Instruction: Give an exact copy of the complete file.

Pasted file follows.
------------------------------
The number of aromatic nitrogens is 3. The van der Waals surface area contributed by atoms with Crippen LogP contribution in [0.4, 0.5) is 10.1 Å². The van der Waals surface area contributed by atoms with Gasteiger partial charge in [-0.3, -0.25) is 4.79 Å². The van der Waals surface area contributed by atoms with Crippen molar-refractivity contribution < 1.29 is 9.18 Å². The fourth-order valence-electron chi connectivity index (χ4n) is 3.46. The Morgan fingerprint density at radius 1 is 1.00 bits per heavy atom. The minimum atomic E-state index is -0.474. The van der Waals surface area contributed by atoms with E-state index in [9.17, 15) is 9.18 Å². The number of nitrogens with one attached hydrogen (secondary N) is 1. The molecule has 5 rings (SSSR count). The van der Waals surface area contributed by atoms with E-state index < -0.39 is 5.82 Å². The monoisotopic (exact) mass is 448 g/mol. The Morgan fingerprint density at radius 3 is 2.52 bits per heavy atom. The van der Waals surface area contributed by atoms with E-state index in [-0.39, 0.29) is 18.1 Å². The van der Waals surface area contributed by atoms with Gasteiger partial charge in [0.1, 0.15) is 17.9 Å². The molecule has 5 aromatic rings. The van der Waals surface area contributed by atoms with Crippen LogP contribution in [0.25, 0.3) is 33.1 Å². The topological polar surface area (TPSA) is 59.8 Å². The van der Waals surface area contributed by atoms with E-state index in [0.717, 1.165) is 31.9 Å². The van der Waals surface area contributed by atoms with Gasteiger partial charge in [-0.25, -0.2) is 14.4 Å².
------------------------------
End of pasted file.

The number of aromatic nitrogens is 3. The van der Waals surface area contributed by atoms with Crippen LogP contribution in [0.4, 0.5) is 10.1 Å². The van der Waals surface area contributed by atoms with Gasteiger partial charge in [-0.3, -0.25) is 4.79 Å². The van der Waals surface area contributed by atoms with Crippen molar-refractivity contribution < 1.29 is 9.18 Å². The fourth-order valence-electron chi connectivity index (χ4n) is 3.46. The Morgan fingerprint density at radius 1 is 1.00 bits per heavy atom. The minimum atomic E-state index is -0.474. The van der Waals surface area contributed by atoms with E-state index in [9.17, 15) is 9.18 Å². The number of nitrogens with one attached hydrogen (secondary N) is 1. The molecule has 5 rings (SSSR count). The van der Waals surface area contributed by atoms with E-state index < -0.39 is 5.82 Å². The monoisotopic (exact) mass is 448 g/mol. The Morgan fingerprint density at radius 3 is 2.52 bits per heavy atom. The van der Waals surface area contributed by atoms with E-state index in [-0.39, 0.29) is 18.1 Å². The van der Waals surface area contributed by atoms with Gasteiger partial charge in [0.1, 0.15) is 17.9 Å². The molecule has 5 aromatic rings. The van der Waals surface area contributed by atoms with Crippen LogP contribution in [0.25, 0.3) is 33.1 Å². The topological polar surface area (TPSA) is 59.8 Å². The van der Waals surface area contributed by atoms with E-state index in [0.717, 1.165) is 31.9 Å². The van der Waals surface area contributed by atoms with Gasteiger partial charge in [-0.25, -0.2) is 14.4 Å².